During the 1920s, French Foreign Legion Major William Foster's unit is protecting an archaeological dig but the discovery of an Arab sacred burial site prompts the angry Arab tribes to attack Foster's small garrison.
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Foreign Legion Major Foster (Hackman), an American haunted by his memories of the recently-ended Great War, is assigned to protect a group of archaeologists at their dig. Foster's unit includes the charming, thieving rascal Marco (Hill), who joined the Legion only to avoid prison. After long stretches portraying the boredom and hardship of day-to-day life in the Legion, Foster's command occupies a small village where the archaeologists believe they've found a burial site sacred to the Arabs. An Arab leader (Holm) uses this affront to unite the tribes in Jihad, and attacks the tiny Legion garrison at the dig. An epic battle follows, very reminiscent of the film "Zulu". Costumes, firearms, and props are all very authentic-looking, and show great attention to detail. Written by
Cameron Fairchild <email@example.com>
Gene Hackman had been experiencing pains in his back. The film's insurance company refused to allow the shooting to continue because a permanent injury to Hackman could have cost it a lot of money. The insurers suggested shooting the film somewhere in the deserts of the United States. But the color of the sand dunes in Agadir is not the same as the color of the sand in Nevada. Several big American transport planes were used to transport tons of sand from the Agadir dunes in order to camouflage the sand of Nevada. (Source: Beyond Casablanca, Page 131). See more »
The Legion uses French military equipment and customs. Yet in one scene, when the new recruits are awakened one morning, an American bugle call (reveille) is used. See more »
I watched this movie today for the first time after stumbling across it on the IMDb a few weeks back.
I'm a big Gene Hackman fan and a war film fan so I didn't think I could go wrong purchasing this sight unseen.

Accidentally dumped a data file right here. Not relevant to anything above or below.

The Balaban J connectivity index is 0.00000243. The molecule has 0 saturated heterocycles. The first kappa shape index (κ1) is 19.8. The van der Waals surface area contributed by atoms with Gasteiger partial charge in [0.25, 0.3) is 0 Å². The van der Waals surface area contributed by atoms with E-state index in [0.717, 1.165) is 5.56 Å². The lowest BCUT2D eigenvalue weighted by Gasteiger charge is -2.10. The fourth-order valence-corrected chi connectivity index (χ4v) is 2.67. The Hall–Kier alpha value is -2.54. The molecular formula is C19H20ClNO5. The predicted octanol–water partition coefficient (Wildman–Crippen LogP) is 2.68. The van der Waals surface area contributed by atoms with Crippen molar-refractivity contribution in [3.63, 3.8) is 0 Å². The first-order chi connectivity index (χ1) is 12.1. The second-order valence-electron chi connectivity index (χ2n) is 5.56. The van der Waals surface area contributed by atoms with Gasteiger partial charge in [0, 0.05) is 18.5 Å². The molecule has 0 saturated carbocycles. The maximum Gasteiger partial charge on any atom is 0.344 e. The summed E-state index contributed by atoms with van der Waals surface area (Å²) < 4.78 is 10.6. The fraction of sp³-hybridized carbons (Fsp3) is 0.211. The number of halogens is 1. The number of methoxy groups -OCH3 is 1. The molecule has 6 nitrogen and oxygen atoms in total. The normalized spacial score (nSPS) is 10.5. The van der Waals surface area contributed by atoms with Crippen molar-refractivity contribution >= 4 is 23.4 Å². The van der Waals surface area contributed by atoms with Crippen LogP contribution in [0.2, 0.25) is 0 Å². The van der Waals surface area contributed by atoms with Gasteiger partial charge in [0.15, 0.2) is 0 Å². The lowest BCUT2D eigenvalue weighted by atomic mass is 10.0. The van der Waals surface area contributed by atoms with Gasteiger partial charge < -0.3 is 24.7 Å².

Without detailing the plot too much, it is fair to say that this is standard Legionnaire in North Africa fare and not a lot different from Films like Beau Geste and the Van Damme Legionnaire film (which would seem to be a vastly inferior remake of this film).
The film starts at a slow pace. In some of the early bits the acting is a bit wooden and the film also gives the appearance of being made for TV (it gets much better).
Unfortunately the picture was a little bit grainy and I doubt it is a big enough film for any kind or restoration to ever be done on it.
Through reading the boards for this film it seems that there have been some cuts made to the Region 2 DVD and this may explain why the film seemed a bit slow to develop.
I was particularly impressed with the locations and sets used.
Hackman also started slowly but got better as the movie went along and he really hit his straps later in the film. Terence Hill was very good in a sort of role I haven't seen him in before.
The film takes the time to highlight the stereotypical harsh living conditions endured by the men in the Legion and also the strict discipline imposed on them, many of whom come from ill-disciplined backgrounds.
The injection of a love story into some war films (like Enemy at the Gates or Pearl Harbor) detracts from the overall quality of the film and seems to be done to create a wider audience appeal. In this film that is certainly not the case and the romance between Hill and Catherine Deneuve's characters seems to complement the rest of the film nicely.
There is only one real battle scene which comes towards the end of the film but it was worth the wait. Prior to this there are a couple of other tense scenes involving the Legionnaires and the Arabs.
The final battle can only be described as epic. It was one of the better large scale battle scenes I have seen in a movie (no CGI when this was made).
The film was not without some faults (I may be mistaken but my understanding has always been that while men of many nationalities serve in the Foreign Legion, the officers are all French) but it is certainly underrated.
Much better then some recent Hollywood fare we have been served up such as We Were Soldiers (also reviewed by me) and Windtalkers
I give it 7 out of 10.
Well worth seeing if you like a good war film.
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